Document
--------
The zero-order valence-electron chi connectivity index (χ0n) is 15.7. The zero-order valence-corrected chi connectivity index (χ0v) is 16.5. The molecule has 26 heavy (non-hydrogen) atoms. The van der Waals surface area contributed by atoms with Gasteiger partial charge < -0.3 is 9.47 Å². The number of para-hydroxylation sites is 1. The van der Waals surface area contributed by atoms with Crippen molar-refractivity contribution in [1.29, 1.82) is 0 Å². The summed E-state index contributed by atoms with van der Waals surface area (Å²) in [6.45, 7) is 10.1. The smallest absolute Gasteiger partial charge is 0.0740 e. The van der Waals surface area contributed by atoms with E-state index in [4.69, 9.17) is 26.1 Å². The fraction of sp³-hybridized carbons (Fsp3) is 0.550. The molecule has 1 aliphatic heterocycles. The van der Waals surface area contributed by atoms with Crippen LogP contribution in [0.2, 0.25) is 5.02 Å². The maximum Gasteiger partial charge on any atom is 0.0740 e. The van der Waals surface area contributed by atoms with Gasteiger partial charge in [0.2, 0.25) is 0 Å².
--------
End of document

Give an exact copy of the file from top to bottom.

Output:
The zero-order valence-electron chi connectivity index (χ0n) is 15.7. The zero-order valence-corrected chi connectivity index (χ0v) is 16.5. The molecule has 26 heavy (non-hydrogen) atoms. The van der Waals surface area contributed by atoms with Gasteiger partial charge < -0.3 is 9.47 Å². The number of para-hydroxylation sites is 1. The van der Waals surface area contributed by atoms with Crippen molar-refractivity contribution in [1.29, 1.82) is 0 Å². The summed E-state index contributed by atoms with van der Waals surface area (Å²) in [6.45, 7) is 10.1. The smallest absolute Gasteiger partial charge is 0.0740 e. The van der Waals surface area contributed by atoms with E-state index in [4.69, 9.17) is 26.1 Å². The fraction of sp³-hybridized carbons (Fsp3) is 0.550. The molecule has 1 aliphatic heterocycles. The van der Waals surface area contributed by atoms with Crippen LogP contribution in [0.2, 0.25) is 5.02 Å². The maximum Gasteiger partial charge on any atom is 0.0740 e. The van der Waals surface area contributed by atoms with Gasteiger partial charge in [0.2, 0.25) is 0 Å².